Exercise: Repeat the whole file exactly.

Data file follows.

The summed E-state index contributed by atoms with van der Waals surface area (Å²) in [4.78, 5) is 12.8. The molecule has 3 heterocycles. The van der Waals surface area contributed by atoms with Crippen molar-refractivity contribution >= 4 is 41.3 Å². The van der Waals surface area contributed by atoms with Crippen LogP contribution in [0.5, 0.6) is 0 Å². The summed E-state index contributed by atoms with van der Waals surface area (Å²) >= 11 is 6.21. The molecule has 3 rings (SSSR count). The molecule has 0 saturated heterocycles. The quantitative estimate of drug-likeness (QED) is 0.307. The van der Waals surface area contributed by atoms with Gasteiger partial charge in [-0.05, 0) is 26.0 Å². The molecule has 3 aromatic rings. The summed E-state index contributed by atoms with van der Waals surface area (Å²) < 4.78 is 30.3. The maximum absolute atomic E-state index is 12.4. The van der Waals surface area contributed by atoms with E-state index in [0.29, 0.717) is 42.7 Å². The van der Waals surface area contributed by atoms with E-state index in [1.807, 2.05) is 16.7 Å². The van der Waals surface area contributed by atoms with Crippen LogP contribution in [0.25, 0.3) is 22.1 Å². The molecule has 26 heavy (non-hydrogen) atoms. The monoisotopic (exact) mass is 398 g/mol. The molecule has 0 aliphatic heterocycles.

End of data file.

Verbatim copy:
The summed E-state index contributed by atoms with van der Waals surface area (Å²) in [4.78, 5) is 12.8. The molecule has 3 heterocycles. The van der Waals surface area contributed by atoms with Crippen molar-refractivity contribution >= 4 is 41.3 Å². The van der Waals surface area contributed by atoms with Crippen LogP contribution in [0.5, 0.6) is 0 Å². The summed E-state index contributed by atoms with van der Waals surface area (Å²) >= 11 is 6.21. The molecule has 3 rings (SSSR count). The molecule has 0 saturated heterocycles. The quantitative estimate of drug-likeness (QED) is 0.307. The van der Waals surface area contributed by atoms with Gasteiger partial charge in [-0.05, 0) is 26.0 Å². The molecule has 3 aromatic rings. The summed E-state index contributed by atoms with van der Waals surface area (Å²) < 4.78 is 30.3. The maximum absolute atomic E-state index is 12.4. The van der Waals surface area contributed by atoms with E-state index in [0.29, 0.717) is 42.7 Å². The van der Waals surface area contributed by atoms with E-state index in [1.807, 2.05) is 16.7 Å². The van der Waals surface area contributed by atoms with Crippen LogP contribution in [0.25, 0.3) is 22.1 Å². The molecule has 26 heavy (non-hydrogen) atoms. The monoisotopic (exact) mass is 398 g/mol. The molecule has 0 aliphatic heterocycles.